Documentary: Kim Jong-Il and Stars (Part 1)

I know I promised the mother-lode  but I’m afraid it’s just going to have to be another taste. Here’s the first part (there are three in total) of a DPRK documentary about Kim Jong-Il’s efforts as a producer in North Korea.

Fascinating because: you see interviews with actors, some great pictures I’d not seen before and, best of all, it’s in English.

Happy Friday everyone.

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Taedongmun Cinema House

I discovered the mother-lode of North Korean films. More on that later. For now, here’s a documentary – in English – on the cinema in the middle of Pyongyang. So happy to have tracked this down.

Book Review: North Korean Cinema: A History

This has been a long time coming.

It’s coming up to two years that I’ve been intermittently running this site. And before that it was a a good year or two that I was talking about writing “something” about North Korean cinema. The casual observer would well be within their rights to say that this site is haphazardly put together and rarely updated. It’s often because work or life get in the way. And after an 11-hour shift I more regularly opt for the easy watch, instead of delving into my bulging collection of DPRK films to watch and review.

Throughout the hours of time I’ve spent Googling for information on North Korean cinema – finding dealers to buy films, searching for books which reference anything to do with film production – there is one man who stands above them all in terms of North Korean cinema: Johannes Schönherr.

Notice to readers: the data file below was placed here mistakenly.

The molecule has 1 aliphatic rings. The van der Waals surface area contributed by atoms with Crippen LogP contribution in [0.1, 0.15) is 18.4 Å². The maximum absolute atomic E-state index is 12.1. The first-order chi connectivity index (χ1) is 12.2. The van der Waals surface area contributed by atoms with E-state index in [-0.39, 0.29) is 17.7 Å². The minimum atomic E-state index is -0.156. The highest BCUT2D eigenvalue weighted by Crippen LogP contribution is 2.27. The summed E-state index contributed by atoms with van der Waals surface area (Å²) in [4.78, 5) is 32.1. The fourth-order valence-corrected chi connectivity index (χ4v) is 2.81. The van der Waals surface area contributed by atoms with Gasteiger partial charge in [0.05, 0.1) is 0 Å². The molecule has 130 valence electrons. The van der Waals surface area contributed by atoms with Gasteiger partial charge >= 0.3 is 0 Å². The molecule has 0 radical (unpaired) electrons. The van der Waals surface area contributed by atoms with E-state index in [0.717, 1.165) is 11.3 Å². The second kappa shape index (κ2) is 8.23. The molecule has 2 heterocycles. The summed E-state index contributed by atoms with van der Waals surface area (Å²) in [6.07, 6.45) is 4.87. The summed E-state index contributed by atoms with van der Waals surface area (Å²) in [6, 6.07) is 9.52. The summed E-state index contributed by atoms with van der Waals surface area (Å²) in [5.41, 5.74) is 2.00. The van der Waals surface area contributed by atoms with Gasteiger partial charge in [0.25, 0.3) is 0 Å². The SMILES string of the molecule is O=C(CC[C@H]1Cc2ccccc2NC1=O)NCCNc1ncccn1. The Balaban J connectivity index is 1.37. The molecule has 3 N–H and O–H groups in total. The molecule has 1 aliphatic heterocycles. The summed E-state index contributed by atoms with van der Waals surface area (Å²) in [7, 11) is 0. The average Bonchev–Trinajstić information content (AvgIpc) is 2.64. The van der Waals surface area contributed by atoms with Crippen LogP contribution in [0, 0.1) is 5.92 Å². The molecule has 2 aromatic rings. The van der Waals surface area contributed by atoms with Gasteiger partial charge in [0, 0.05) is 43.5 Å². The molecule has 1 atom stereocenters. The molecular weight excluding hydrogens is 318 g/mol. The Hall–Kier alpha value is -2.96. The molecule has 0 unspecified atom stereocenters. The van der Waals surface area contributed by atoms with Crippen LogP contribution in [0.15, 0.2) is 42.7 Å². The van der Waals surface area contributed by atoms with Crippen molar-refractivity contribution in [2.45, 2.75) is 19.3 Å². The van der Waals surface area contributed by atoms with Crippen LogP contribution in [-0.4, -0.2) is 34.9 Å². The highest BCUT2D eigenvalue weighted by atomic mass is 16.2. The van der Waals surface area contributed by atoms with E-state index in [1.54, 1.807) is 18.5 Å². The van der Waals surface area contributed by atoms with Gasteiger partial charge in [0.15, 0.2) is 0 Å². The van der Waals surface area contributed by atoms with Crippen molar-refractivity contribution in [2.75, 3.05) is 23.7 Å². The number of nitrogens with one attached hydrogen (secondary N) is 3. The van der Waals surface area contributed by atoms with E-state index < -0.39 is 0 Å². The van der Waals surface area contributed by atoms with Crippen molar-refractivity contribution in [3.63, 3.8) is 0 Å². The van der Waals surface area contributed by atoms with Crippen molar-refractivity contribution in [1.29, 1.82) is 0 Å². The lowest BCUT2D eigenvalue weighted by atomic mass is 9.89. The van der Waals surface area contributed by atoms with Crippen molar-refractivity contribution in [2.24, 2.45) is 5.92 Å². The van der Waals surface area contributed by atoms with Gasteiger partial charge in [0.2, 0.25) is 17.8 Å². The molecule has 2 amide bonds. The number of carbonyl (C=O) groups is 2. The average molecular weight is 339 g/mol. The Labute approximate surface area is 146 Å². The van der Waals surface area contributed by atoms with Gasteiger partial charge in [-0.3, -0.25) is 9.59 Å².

Among the throngs of websites trumpeting “facts” about Kim Jong-il’s cinephilia, the kidnapped stars from South Korea forced to make movies and the giant film library that served his love for Rambo and other Hollywood tosh, if you look deeply, you’ll find articles written by Johannes Schönherr.

Steering clear of those easy nuggets, his articles has managed to accumulate an outsiders view of the history of North Korean cinema. From interviewing Spaghetti Western director Ferdinando Baldi about the unbelievable Italian-North Korean co-production  Ten Zan: The Ultimate Mission (1988), to reviewing all of the films that Shin Sang-ok made during his time in North Korea, Schönherr has recorded for prosperity’s sake some marvellous adventures associated with North Korean cinema that those of us unable to read Korean may never have discovered.

So now comes the release of his excellent book North Korean Cinema: A History. Here, for the first time in English, we are given the opportunity to bring together pretty much everything available in English on the subject. Too long had snippets of information been contained in lofty academic texts, or merely hinted at in generalist newspaper articles. Exploring, thematically as well as chronologically the history of DPRK cinema, Schönherr charts the rise of the medium with reference to other Communist states.

Of course, we like Johannes Schönherr here on this site. He kindly comments on some of our articles. He’s even forwarded me material or highlighted an interesting news story from time-to-time that would be worth picking up on. But what we need to point out is that he’s actually knuckled down and written the only “essential” book on North Korean cinema that you could need.

By turns academic (when discussing the early years of development in the DPRK’s cinema), to anecdotal (on speaking about his experiences visiting the Pyongyang Film Festival, there is enough breadth in the book to appeal to a large number who are interested in not only film but in the DPRK itself.